China this week will hold the second conference of its Indian Ocean Region Forum, an initiative to bring together several countries in the region in an attempt to solidify its influence in the strategic waters adjacent to India's backyard.
Last year the China International Development Cooperation Agency, an organisation part of the ruling Communist Party of China's Leadership Group, held a meeting of the China-Indian Ocean Region Forum on Development Cooperation in Kunming, the capital of Yunnan province in southwest China.
CIDCA is headed by Luo Zhaohui, the former vice foreign minister and ex-ambassador to India.
The CIDCA claimed 19 countries including Indonesia, Pakistan, Myanmar, Sri Lanka, Bangladesh, Maldives, Nepal, Afghanistan, Iran, Oman, South Africa, Kenya, Mozambique, Tanzania, Seychelles, Madagascar, Mauritius, Djibouti, Australia took part in the conference.
Australia and Maldives subsequently denied their participation. India was not invited to the meeting.
The Chinese forum is apparently aimed at countering India's strong influence in the Indian Ocean region where India-backed organisations like the Indian Ocean Rim Association, which has a membership of 23 countries, have taken strong roots.
China is a dialogue partner in the IORA formed in 1997.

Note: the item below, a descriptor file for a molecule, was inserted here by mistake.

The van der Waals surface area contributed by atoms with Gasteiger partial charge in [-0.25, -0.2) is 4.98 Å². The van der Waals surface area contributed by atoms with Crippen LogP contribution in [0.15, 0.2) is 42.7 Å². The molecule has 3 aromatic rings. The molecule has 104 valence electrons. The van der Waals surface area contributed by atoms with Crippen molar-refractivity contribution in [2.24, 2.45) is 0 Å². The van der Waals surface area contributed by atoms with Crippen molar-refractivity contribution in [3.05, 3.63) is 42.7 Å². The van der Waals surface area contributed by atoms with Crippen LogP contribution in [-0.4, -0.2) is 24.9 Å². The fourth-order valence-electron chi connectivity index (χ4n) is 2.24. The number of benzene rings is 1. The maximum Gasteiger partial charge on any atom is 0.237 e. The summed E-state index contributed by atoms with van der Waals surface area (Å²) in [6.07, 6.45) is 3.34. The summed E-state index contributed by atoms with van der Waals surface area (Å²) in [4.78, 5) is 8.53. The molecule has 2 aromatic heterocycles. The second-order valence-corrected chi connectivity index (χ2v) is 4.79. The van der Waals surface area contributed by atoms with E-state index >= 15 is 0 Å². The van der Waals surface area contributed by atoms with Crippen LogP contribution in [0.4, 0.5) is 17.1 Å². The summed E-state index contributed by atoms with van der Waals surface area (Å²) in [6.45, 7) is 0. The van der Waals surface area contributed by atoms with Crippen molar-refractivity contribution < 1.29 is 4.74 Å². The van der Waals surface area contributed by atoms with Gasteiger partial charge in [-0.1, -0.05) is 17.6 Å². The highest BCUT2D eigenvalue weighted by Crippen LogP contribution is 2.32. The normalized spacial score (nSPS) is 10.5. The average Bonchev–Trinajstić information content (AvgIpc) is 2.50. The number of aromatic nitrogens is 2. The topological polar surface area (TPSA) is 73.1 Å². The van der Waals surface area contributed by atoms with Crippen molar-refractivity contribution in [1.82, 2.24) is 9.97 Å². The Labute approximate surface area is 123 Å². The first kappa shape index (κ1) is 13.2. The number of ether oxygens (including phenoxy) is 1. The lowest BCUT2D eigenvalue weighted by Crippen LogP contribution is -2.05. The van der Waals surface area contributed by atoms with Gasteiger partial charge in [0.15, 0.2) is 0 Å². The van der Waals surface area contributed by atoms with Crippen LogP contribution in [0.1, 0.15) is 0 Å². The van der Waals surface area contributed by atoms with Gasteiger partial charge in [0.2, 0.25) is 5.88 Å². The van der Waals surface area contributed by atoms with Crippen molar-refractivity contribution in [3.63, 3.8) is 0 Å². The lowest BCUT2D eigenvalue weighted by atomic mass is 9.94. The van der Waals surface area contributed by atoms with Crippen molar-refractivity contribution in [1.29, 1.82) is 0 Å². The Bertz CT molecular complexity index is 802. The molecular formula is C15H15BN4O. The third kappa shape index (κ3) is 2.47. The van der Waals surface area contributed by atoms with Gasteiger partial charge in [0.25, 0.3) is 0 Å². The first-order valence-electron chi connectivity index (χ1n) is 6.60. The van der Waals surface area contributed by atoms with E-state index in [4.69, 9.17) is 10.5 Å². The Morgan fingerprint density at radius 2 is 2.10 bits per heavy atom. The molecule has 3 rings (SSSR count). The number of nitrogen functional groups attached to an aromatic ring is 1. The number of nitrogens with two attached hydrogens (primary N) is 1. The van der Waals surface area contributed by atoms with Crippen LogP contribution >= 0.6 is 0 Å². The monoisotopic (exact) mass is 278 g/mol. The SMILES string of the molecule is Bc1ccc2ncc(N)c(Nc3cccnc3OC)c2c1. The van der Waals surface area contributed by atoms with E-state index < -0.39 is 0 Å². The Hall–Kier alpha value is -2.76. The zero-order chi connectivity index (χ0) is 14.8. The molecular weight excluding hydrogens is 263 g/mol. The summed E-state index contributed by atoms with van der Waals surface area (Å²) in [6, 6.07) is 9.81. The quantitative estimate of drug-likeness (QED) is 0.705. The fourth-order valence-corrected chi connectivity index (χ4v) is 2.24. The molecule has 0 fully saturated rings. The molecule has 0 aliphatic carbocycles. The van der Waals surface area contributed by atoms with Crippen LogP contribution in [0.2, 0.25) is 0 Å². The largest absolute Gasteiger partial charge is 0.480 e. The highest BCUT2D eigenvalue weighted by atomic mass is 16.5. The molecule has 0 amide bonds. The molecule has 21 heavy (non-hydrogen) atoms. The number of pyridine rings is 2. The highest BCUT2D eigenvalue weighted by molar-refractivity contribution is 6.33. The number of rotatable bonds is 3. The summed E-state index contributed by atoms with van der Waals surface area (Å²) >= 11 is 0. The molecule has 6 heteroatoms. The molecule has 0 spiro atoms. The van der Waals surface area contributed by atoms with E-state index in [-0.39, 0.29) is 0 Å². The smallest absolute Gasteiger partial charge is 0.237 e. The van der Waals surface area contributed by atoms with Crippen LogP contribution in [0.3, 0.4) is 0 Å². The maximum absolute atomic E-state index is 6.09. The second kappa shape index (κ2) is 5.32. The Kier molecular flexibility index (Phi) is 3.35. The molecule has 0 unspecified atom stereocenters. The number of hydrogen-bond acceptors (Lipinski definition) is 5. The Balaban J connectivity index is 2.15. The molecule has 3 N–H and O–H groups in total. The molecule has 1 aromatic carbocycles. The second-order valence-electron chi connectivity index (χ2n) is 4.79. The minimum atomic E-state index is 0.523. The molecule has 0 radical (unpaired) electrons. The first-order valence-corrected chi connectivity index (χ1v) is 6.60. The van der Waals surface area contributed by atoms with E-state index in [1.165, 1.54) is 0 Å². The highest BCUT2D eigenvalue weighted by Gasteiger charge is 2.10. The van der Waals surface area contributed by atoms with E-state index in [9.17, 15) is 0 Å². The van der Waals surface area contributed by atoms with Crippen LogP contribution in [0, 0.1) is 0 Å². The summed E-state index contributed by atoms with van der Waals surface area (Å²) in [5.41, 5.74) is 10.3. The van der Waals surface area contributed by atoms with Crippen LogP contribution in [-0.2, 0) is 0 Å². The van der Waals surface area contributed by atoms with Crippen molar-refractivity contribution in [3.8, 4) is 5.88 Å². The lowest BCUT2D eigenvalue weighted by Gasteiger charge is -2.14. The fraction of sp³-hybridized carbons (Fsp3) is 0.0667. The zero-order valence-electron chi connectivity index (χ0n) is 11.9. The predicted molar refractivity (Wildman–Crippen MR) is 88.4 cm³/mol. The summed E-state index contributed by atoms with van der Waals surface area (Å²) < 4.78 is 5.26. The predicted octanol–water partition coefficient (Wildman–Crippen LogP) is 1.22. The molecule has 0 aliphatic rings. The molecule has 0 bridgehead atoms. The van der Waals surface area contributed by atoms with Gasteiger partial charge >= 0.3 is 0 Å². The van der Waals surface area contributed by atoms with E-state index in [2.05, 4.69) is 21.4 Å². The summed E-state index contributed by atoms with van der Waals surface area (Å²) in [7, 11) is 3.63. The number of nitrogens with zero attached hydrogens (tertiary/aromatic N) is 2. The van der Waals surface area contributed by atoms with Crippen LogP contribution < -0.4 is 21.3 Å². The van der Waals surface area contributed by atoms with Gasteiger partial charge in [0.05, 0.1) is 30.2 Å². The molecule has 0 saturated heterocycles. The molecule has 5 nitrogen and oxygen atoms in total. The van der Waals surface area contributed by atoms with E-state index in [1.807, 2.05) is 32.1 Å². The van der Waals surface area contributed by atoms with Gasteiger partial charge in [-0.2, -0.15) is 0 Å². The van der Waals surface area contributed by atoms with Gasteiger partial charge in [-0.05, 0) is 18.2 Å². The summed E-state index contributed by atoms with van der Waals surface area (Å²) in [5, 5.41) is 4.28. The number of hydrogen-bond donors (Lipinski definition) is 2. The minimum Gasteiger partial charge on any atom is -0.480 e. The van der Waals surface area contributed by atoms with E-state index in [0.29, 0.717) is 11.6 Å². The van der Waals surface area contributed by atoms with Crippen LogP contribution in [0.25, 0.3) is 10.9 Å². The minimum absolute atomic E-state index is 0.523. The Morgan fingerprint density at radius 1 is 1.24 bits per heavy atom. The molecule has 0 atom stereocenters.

Besides IORA, Prime Minister Narendra Modi proposed “Security and Growth for All in the Region” in 2015 for active cooperation among the littoral countries of the Indian Ocean region.
The Indian Navy-backed ‘Indian Ocean Naval Symposium' seeks to increase maritime cooperation among navies of the region.
While there is no official announcement here about this year's meeting, an official press release put out by the Maldives Presidential office said vice president Hussain Mohamed Latheef will take part in the ‘China-Indian Ocean Region Forum on Development Cooperation' and hold talks with Chinese officials.
The previous Maldives government headed by Ibrahim Mohammad Solih, which pursued an India-first policy, skipped last year's meeting of the Forum.
Currently, the political scene in Maldives looks hazy as the new President Mohamed Muizzu has fallen out with former pro-China President Abdulla Yameen soon after his election in September and seeks to pursue his own foreign and domestic policy.
Under Yameen's Presidency, China carried out major infrastructure projects amid allegations of debt traps by some influential politicians of the Maldives.
Yameen, who is currently serving a prison sentence for corruption, quit the ruling Progressive Party of Maldives and formed his own political party called People's National Front from jail to oppose Muizzu.